Designing an effective learning program for employees is a challenging task, similar to navigating a treacherous jungle for learning and development professionals. Crafting a top-notch learning program requires careful consideration of various factors, including clear learning objectives, unique learning styles and preferences, and the perfect content to bring it all together. However, once a comprehensive program is designed, it is essential to evaluate its effectiveness thoroughly to ensure it meets established objectives and provide opportunities to reinforce learning through a variety of tried-and-true methods.
Proper evaluation of a learning experience involves analyzing criteria to determine its success, according to an eLearning Industry article. There are different models for learning evaluations, including both micro-level (the learning experience itself) and macro-level (its impact on business and society) criteria. For example, Roger Kaufman, an evaluation and needs assessment expert, expanded Kirkpatrick's model to include an evaluation of the societal impact of learning experiences, known as Kaufman's Five Levels of Evaluation.
Donald Kirkpatrick's model, on the other hand, suggests that a learning experience should be evaluated across four levels: reaction, learning, behavior, and results. The reaction stage evaluates participants' response to training, followed by the learning stage, where organizations can see what trainees learned during the training program. Then, there's the behavior stage, designed to observe whether participants have been able to turn their knowledge into skills. The final stage is the results, when organizations must assess whether the training met stakeholders' expectations by calculating the return on expectations (ROE).
There are many assessment strategies for evaluating the success of a learning experience, and several of them are worth considering. One of them is pre- and post-learning assessments, which evaluate employees' knowledge and skills before and after a learning program, respectively. This step is often overlooked, but it is crucial in determining the most suitable learning program for employees based on their current level of knowledge rather than assumptions about their skills. This ensures that the learning program is tailored to the learners' needs and not a mismatch.
Another useful assessment strategy is real-world scenarios, which create an opportunity for organizations to assess whether employees can apply the gained knowledge in a secure environment that mimics the challenges they may encounter in their job. Observations can also be used to evaluate learners' behavior and performance in the workplace before and after the learning experience. Observations can be conducted by supervisors or peers and used to identify changes in learners' behavior and performance as a result of the learning experience.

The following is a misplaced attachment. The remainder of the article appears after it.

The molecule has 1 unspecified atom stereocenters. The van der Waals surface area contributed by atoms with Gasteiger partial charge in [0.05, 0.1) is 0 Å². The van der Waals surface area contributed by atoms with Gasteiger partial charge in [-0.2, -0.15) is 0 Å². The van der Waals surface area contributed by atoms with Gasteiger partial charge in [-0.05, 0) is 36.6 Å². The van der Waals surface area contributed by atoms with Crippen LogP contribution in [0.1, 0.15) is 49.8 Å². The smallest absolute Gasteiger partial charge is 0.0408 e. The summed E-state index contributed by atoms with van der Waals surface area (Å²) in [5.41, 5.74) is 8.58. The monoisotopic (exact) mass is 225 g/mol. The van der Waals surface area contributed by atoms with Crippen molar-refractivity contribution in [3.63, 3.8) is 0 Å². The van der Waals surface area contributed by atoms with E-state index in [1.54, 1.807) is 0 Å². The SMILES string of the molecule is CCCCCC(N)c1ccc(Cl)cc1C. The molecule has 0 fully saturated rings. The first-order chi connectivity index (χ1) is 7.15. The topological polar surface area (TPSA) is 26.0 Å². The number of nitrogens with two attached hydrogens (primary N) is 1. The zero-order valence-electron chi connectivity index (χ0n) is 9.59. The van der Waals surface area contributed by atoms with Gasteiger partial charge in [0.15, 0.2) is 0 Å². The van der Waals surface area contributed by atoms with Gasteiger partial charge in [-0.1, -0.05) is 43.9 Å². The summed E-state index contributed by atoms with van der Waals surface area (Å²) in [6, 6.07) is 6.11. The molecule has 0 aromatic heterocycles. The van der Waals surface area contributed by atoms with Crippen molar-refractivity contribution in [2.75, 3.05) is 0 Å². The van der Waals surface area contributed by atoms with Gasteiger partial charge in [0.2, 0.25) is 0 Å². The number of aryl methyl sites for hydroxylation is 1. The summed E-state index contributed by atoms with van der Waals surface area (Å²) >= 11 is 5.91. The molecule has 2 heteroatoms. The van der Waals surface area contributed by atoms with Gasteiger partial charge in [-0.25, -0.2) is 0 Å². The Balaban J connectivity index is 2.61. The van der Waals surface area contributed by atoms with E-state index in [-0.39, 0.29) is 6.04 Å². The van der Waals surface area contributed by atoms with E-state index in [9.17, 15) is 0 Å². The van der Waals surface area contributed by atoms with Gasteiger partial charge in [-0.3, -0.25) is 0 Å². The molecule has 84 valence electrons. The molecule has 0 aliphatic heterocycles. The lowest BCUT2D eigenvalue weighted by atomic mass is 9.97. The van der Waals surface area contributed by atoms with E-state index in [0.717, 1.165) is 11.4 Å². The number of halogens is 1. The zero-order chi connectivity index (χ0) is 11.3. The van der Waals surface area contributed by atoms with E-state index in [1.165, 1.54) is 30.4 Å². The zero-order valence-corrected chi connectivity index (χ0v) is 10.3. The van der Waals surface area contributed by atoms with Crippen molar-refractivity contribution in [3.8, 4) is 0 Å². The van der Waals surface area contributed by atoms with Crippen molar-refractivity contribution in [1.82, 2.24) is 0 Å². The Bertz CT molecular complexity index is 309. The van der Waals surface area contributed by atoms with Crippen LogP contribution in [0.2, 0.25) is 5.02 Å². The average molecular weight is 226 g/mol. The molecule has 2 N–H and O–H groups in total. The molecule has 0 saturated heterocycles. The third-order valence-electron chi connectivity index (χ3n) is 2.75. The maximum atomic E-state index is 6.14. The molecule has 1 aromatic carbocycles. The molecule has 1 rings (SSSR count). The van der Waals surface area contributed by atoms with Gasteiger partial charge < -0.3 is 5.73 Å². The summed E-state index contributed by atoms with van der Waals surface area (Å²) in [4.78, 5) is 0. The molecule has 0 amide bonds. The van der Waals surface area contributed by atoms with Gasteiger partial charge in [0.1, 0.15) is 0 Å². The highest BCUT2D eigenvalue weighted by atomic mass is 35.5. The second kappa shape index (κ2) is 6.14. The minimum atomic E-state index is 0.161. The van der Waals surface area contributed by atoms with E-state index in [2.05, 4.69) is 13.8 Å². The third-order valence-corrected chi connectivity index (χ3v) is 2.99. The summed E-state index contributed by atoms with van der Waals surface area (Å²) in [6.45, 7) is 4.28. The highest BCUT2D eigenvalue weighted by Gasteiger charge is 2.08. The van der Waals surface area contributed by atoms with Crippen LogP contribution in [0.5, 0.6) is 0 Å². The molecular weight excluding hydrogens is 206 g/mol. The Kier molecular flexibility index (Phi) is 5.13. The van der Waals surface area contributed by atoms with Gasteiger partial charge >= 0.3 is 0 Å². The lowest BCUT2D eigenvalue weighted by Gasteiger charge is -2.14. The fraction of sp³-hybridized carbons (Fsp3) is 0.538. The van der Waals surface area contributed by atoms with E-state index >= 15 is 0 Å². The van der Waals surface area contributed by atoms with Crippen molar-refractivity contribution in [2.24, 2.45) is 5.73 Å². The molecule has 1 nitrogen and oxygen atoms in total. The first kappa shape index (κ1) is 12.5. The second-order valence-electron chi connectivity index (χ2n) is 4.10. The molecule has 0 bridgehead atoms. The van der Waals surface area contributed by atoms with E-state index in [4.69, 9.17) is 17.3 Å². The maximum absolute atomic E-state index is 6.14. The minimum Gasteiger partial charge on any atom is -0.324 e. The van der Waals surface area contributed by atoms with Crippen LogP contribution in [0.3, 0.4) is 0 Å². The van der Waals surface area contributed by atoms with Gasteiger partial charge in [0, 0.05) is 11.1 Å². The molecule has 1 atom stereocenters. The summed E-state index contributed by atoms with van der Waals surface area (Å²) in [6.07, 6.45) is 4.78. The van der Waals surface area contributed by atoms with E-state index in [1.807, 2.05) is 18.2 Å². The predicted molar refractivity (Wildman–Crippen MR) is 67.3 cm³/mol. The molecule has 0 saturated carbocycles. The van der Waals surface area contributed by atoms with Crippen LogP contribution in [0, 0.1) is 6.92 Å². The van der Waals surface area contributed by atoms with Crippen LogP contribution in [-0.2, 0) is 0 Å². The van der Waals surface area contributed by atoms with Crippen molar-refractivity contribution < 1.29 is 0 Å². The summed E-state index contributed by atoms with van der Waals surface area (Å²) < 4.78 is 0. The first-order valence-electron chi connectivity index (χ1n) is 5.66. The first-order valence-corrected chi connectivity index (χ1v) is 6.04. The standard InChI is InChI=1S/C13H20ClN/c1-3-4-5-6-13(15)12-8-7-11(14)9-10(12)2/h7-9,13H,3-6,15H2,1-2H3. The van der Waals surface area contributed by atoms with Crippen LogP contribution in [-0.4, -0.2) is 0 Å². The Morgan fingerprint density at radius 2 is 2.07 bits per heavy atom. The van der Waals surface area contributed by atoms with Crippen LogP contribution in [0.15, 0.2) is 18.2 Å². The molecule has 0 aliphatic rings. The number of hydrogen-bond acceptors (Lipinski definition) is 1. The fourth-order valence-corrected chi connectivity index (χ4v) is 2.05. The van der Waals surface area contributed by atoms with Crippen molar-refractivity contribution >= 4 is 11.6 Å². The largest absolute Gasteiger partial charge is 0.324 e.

Evaluation & eLearning
One of the key advantages of eLearning is the ability to keep track of learners' progress using various methods. Learning management systems (LMS) are commonly used to track learners' progress in eLearning. LMS can record learners' participation in the course, their completion status, and their assessment results. This information can be used to monitor learners' progress, identify areas where they may be struggling, and provide targeted feedback and support.
Moreover, gamification elements such as badges, points, and leaderboards can also be utilized as a form of evaluation to motivate learners and increase their engagement with the eLearning course. These elements create a sense of competition and achievement, encouraging learners to complete modules and perform well in assessments. By incorporating these methods of evaluation, trainers and instructors can provide a well-rounded assessment of learners' progress and create a more effective eLearning experience.
Some (final) thoughts
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